The problem I am facing is basically updating the inventory when an order is received in a MongoDB database.The general hierarchy is as follows

Manufacturer: {
    Items: [
             Item: {

Note: I will be using Scala driver syntax from here on

There are two ways to solve this problem:

1) Find() the corresponding Items array, update all the necessary items in array (in Scala), update the entire Items field (single query)

 set("manufacturer.$.items", updatedItems)

2) Individually update each item directly in the DB individually (separate queries)

for(item <- order){
      equal("_id", manufacturer._id),
      equal("items._id", item._id)

I am curios to which of these approaches are better in theory. Here are the downsides to both I can think of

1) The list of items can be significantly larger (up to the allowed document size) compared to the number of items in the order (i.e. 10000 items in total, 1 item in order, we would basically re-write 10000 items for the sake of updating one, unless Mongo has some internal optimization for cases like this

2) Well in this case, the opposite, if the |order| ~= |items|than we end up making way too many queries to the DB with the equal amount of writes as approach #1.

Is there an absolute better ?


Both of the described approaches are very suboptimal in theory. My strong recommendation would be to design a more efficient schema to suit your data access & update patterns.

For example, order items could be referenced in a separate collection rather than being embedded in an array. If you are currently using a single order document to ensure atomic updates, you could instead use multi-document transactions (in MongoDB 4.0 and newer) to ensure atomic updates across collections.

Large arrays are a performance anti-pattern (particularly if indexed). Large documents will add I/O overhead: irrespective of what you are sending over the network from your application, the MongoDB server has to load a version of the full document into memory to apply changes. In modern versions of MongoDB (3.2+) the default storage engine, WiredTiger, uses Multiversion concurrency control (MVCC) to enable document-level concurrency. Sending hundreds or thousands of consecutive updates for a single document is going to add unnecessary cache pressure and contention.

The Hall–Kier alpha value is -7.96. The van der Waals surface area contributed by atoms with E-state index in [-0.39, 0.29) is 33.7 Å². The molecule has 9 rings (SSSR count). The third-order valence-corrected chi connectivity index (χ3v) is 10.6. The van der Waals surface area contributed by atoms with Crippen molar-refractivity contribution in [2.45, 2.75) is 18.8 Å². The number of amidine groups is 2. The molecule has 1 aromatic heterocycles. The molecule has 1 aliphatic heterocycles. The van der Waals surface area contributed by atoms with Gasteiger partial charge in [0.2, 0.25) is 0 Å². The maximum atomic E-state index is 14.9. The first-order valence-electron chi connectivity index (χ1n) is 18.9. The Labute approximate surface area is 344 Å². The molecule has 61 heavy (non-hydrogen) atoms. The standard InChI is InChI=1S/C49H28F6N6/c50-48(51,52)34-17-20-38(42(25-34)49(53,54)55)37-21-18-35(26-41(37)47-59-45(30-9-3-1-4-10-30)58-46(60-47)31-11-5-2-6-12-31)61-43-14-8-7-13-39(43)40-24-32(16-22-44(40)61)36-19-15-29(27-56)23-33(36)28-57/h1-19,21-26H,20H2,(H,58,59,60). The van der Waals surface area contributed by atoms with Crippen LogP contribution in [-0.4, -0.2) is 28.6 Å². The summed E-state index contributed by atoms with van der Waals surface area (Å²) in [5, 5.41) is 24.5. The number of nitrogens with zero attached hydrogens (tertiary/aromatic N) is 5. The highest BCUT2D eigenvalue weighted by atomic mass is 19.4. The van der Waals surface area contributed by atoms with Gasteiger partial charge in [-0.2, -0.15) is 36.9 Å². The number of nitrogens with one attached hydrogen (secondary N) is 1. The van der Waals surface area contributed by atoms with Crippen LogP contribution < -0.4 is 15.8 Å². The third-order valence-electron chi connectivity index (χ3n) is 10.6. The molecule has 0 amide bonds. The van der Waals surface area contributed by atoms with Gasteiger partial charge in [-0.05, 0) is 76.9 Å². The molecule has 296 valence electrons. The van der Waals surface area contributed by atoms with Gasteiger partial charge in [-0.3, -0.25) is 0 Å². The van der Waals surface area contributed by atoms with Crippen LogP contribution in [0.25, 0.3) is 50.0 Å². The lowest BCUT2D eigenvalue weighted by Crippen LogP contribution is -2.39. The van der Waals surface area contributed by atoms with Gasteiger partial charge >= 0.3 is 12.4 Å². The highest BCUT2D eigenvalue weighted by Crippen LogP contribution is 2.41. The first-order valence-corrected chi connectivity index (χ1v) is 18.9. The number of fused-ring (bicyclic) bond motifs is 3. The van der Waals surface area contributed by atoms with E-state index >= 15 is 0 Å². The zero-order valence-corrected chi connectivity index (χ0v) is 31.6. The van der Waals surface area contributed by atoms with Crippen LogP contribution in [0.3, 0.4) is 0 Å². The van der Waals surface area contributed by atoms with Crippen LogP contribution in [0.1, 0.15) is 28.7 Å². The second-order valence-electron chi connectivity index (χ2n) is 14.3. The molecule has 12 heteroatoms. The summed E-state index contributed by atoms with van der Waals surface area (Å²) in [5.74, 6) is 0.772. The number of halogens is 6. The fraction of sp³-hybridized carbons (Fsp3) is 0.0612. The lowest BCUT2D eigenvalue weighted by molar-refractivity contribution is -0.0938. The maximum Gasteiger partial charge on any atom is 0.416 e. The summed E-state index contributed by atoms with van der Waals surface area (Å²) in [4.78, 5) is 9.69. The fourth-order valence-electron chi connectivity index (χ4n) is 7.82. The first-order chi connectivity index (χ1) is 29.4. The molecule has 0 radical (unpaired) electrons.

To compare performance outcomes you'll have to test with representative data and deployment resources. It is not clear which of your scenarios is more likely or how many individual updates would be required, but if you have to choose the lesser of two evils I expect a single update will be more efficient. You could perhaps improve on the second scenario by sending a single update with individual fields set, but this may not be straightforward with your current schema (and will not address the implicit server I/O inefficiency).

For some schema design considerations, the three part blog series 6 Rules of Thumb for MongoDB Schema Design might be a helpful read for One-to-N Relationship modelling. The Data Models section of the MongoDB documentation also includes some concepts and example patterns.

  • 1
    Thanks for the response. Very detailed and provided useful resources. I was more interested in a theoretical sense. In practice (in this case at least), the items array is so small that the re-write is completely negligible (giving us the Modeling One-to-Few from the 6 rules of thumb link you shared). The main reason they weren't separated was because the frequency, orders and manufacturers are associated, this proving great overhead with application level join (unless cached etc.). Thanks again for the insight – sinanspd Jan 28 at 23:11

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